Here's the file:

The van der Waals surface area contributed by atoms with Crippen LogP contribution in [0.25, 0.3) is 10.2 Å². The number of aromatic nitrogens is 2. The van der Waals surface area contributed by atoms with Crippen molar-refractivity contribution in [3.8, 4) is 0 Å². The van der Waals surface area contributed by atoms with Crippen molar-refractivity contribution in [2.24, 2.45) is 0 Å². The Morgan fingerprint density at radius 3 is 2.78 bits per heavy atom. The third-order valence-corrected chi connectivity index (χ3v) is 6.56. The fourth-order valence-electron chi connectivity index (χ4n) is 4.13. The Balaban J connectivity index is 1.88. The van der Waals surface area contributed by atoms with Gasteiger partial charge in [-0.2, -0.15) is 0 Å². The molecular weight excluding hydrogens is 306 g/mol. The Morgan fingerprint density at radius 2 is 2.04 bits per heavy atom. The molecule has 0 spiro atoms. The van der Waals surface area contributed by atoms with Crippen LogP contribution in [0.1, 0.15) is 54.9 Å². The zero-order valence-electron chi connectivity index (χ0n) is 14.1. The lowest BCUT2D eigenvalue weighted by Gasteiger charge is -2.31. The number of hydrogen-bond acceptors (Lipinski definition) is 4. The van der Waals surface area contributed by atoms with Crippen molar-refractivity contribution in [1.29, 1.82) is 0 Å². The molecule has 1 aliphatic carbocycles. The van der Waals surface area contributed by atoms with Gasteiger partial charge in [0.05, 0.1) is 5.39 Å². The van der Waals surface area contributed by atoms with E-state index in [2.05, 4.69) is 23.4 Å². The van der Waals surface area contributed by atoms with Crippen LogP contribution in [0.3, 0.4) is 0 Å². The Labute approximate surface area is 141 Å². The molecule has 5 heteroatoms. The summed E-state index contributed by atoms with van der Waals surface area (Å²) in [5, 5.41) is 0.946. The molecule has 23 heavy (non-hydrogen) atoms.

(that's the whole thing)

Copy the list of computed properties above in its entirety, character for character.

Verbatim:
The van der Waals surface area contributed by atoms with Crippen LogP contribution in [0.25, 0.3) is 10.2 Å². The number of aromatic nitrogens is 2. The van der Waals surface area contributed by atoms with Crippen molar-refractivity contribution in [3.8, 4) is 0 Å². The van der Waals surface area contributed by atoms with Crippen molar-refractivity contribution in [2.24, 2.45) is 0 Å². The Morgan fingerprint density at radius 3 is 2.78 bits per heavy atom. The third-order valence-corrected chi connectivity index (χ3v) is 6.56. The fourth-order valence-electron chi connectivity index (χ4n) is 4.13. The Balaban J connectivity index is 1.88. The van der Waals surface area contributed by atoms with Gasteiger partial charge in [-0.2, -0.15) is 0 Å². The molecular weight excluding hydrogens is 306 g/mol. The Morgan fingerprint density at radius 2 is 2.04 bits per heavy atom. The molecule has 0 spiro atoms. The van der Waals surface area contributed by atoms with Crippen LogP contribution in [0.1, 0.15) is 54.9 Å². The zero-order valence-electron chi connectivity index (χ0n) is 14.1. The lowest BCUT2D eigenvalue weighted by Gasteiger charge is -2.31. The number of hydrogen-bond acceptors (Lipinski definition) is 4. The van der Waals surface area contributed by atoms with Crippen molar-refractivity contribution in [1.29, 1.82) is 0 Å². The molecule has 1 aliphatic carbocycles. The van der Waals surface area contributed by atoms with Gasteiger partial charge in [0.05, 0.1) is 5.39 Å². The van der Waals surface area contributed by atoms with E-state index in [2.05, 4.69) is 23.4 Å². The van der Waals surface area contributed by atoms with Crippen LogP contribution in [0.3, 0.4) is 0 Å². The Labute approximate surface area is 141 Å². The molecule has 5 heteroatoms. The summed E-state index contributed by atoms with van der Waals surface area (Å²) in [5, 5.41) is 0.946. The molecule has 23 heavy (non-hydrogen) atoms.